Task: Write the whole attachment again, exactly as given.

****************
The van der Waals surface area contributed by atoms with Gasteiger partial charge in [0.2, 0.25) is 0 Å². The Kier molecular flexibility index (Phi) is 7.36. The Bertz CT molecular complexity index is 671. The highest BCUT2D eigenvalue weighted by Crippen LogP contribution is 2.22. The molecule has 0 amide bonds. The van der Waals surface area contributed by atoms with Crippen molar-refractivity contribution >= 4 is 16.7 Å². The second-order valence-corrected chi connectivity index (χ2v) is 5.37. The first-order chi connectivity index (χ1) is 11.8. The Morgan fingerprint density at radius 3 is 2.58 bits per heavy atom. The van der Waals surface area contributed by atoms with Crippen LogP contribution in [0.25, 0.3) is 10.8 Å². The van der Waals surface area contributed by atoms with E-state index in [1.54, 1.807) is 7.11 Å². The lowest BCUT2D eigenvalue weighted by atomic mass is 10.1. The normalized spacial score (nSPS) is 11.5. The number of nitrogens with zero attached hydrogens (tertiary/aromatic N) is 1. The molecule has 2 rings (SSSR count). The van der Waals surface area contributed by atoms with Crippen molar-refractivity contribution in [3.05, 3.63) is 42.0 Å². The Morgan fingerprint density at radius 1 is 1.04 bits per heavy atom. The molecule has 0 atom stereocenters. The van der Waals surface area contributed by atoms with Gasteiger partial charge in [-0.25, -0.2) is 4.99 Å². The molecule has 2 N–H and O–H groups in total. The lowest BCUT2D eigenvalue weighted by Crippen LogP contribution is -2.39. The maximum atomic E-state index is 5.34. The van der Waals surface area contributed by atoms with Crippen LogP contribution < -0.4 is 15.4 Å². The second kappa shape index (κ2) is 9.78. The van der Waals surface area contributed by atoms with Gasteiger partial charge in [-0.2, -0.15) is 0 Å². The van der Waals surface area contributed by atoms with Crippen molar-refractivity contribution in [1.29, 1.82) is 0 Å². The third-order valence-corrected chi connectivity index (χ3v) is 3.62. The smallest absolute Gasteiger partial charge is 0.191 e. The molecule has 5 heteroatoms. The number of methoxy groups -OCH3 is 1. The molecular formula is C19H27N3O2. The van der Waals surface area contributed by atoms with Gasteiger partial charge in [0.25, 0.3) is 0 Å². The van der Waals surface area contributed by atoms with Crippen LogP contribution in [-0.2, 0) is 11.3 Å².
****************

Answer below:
The van der Waals surface area contributed by atoms with Gasteiger partial charge in [0.2, 0.25) is 0 Å². The Kier molecular flexibility index (Phi) is 7.36. The Bertz CT molecular complexity index is 671. The highest BCUT2D eigenvalue weighted by Crippen LogP contribution is 2.22. The molecule has 0 amide bonds. The van der Waals surface area contributed by atoms with Crippen molar-refractivity contribution >= 4 is 16.7 Å². The second-order valence-corrected chi connectivity index (χ2v) is 5.37. The first-order chi connectivity index (χ1) is 11.8. The Morgan fingerprint density at radius 3 is 2.58 bits per heavy atom. The van der Waals surface area contributed by atoms with Crippen LogP contribution in [0.25, 0.3) is 10.8 Å². The van der Waals surface area contributed by atoms with E-state index in [1.54, 1.807) is 7.11 Å². The lowest BCUT2D eigenvalue weighted by atomic mass is 10.1. The normalized spacial score (nSPS) is 11.5. The number of nitrogens with zero attached hydrogens (tertiary/aromatic N) is 1. The molecule has 2 rings (SSSR count). The van der Waals surface area contributed by atoms with Crippen molar-refractivity contribution in [3.05, 3.63) is 42.0 Å². The Morgan fingerprint density at radius 1 is 1.04 bits per heavy atom. The molecule has 0 atom stereocenters. The van der Waals surface area contributed by atoms with Gasteiger partial charge in [-0.25, -0.2) is 4.99 Å². The molecule has 2 N–H and O–H groups in total. The lowest BCUT2D eigenvalue weighted by Crippen LogP contribution is -2.39. The maximum atomic E-state index is 5.34. The van der Waals surface area contributed by atoms with Crippen LogP contribution < -0.4 is 15.4 Å². The second kappa shape index (κ2) is 9.78. The van der Waals surface area contributed by atoms with Gasteiger partial charge in [-0.2, -0.15) is 0 Å². The van der Waals surface area contributed by atoms with Crippen molar-refractivity contribution in [1.29, 1.82) is 0 Å². The third-order valence-corrected chi connectivity index (χ3v) is 3.62. The smallest absolute Gasteiger partial charge is 0.191 e. The molecule has 5 heteroatoms. The number of methoxy groups -OCH3 is 1. The molecular formula is C19H27N3O2. The van der Waals surface area contributed by atoms with Gasteiger partial charge in [0.25, 0.3) is 0 Å². The van der Waals surface area contributed by atoms with Crippen LogP contribution in [-0.2, 0) is 11.3 Å².